We are BILT, and we're here to provide information and resources to promote educational excellence in the University and beyond. This is our blog site, where you can also find resources, videos and our discussion forum!
In this session we will look at bringing active learning to lectures through the use of flipping content. What is the evidence that flipped learning actually works? We will look at an example of flipped sessions conducted with a class of 160 students in the University of Bristol. Those students then do interactive small group work together and with the lecturer to help make the lecture a student-led experience. We shall explore what worked well and the pitfalls and lessons learned before moving on to thinking about how you can bring the flipped format to your lectures to increase engagement from students.
The session will include a talk, followed by an opportunity for participants to share ideas and discuss how they might be able to use some of the ideas in their own teaching.
Paul is a Professorial Teaching Fellow in the School of Chemistry and a Senior Academic Developer.
I love lecturing. It’s awesome. I get that nervous excitement beforehand,
like an actor or musician about to perform – it fires up my imagination – I
think of new ways to say the same old thing. And then there is the lecture
itself. The whoops of joy as I derive the equation for timber design – the
ohhhs and ahhhs as it looks like my worked example has gone horribly wrong only
for me to save it at the last minute with a daring leap of engineering logic
(change the initial assumptions and post rationalising). And then there is the
cheering – the standing ovation – as 2 hours later we come in to land. Everyone
having been on an emotional rollercoaster.
Now I know what you are thinking, you think I am joking, but I am not
(in fact I very rarely joke as I have a below average sense of humour – as my
children like to regularly remind me). I am exaggerating – of course – but in
my mind the above is how a perfect timber lecture would go.
And so, when I say “I am not lecturing on my timber unit this year”, it
is with a heavy heart – and it’s important that you know that this was a hard
decision for me to make, a costly one.
But I have another agenda, a more important one, I really want my
students to learn about timber. I believe that the world needs more people who
can design not just with steel and concrete – that we need engineers who can do
more than just replicate the designs of the past – we need engineers fit for
the future who can design with more materials. And however much I love
lecturing I believe that by flipping the teaching my students will learn more.
Now let’s be clear. There is nothing new about flipped teaching. Back in
1997 when I was a green haired undergraduate studying Civil Engineering I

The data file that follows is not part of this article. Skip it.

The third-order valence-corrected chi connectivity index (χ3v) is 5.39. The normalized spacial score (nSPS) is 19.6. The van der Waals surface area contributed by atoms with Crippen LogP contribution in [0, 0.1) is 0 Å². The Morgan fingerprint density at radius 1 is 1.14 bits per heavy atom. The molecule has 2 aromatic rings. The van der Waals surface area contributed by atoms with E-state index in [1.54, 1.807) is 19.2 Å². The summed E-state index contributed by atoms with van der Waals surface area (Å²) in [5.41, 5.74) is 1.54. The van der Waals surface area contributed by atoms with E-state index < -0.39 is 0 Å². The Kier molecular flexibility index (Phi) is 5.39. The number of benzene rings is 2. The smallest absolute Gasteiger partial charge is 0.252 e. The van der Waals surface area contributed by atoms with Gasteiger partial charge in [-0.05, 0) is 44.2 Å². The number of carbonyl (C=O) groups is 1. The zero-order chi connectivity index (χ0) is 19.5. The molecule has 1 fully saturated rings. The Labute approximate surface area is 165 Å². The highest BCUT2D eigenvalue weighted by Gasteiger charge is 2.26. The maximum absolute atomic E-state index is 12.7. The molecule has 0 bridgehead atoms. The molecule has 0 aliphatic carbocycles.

decided to take an option on the philosophy of science. Every week we were
required to read a book. And every week we would come not for a lecture but for
a debate. Facilitated and led by our ‘lecturer’. The whole thing worked really
well. Every week the chapter of the book would convince me that this was indeed
the ‘philosophy of science’ only for this philosophical viewpoint to be slowly
ripped to shreds over the course of an hours discussion and leaving me
wondering why I had been so foolish to believe it in the first place? I would
then read the next chapter, the next idea, which would respond to all the
arguments from the discussion we had in class, only for that approach to be
similarly reduced to rubble in the next discussion. Flipped teaching goes back
way further than my own education. And yet in engineering it happens very
rarely. We love to lecture.
But lectures are not the best way for people to learn. And so, this year,
in ‘the office’ there are no lectures. No derivations. Instead I have gone for
a different approach. But before I break this down maybe it would be helpful
for me to describe my old approach. It goes like this:
Part 1– Context
Talk about some projects that relate to the topic for this week for
about 20 minutes. This achieves a number of things: It gives the learning some
context – students can see why they are doing it. It also gives me, as their
teacher, credibility – I have done it. Finally it gives them some technical
language and understanding of why we do what we do – it helps them join the
‘community of practice’.
Part 2 – Theory
Next I reach for the notes. Personally I don’t like to use powerpoint
for this I proffer to use a stack of paper, a pencil, and a visualiser and I
will explain the theory of what we are doing – effectively teaching them what
is already written in the notes. This will typically take place as two blocks
of 20 minutes.
Part 3 – Example
Once the technical content has been delivered I will talk through a real
example by doing it on the board. This will normally last about 20 minutes. I
generally make these up on the spot – asking students for numbers. This way I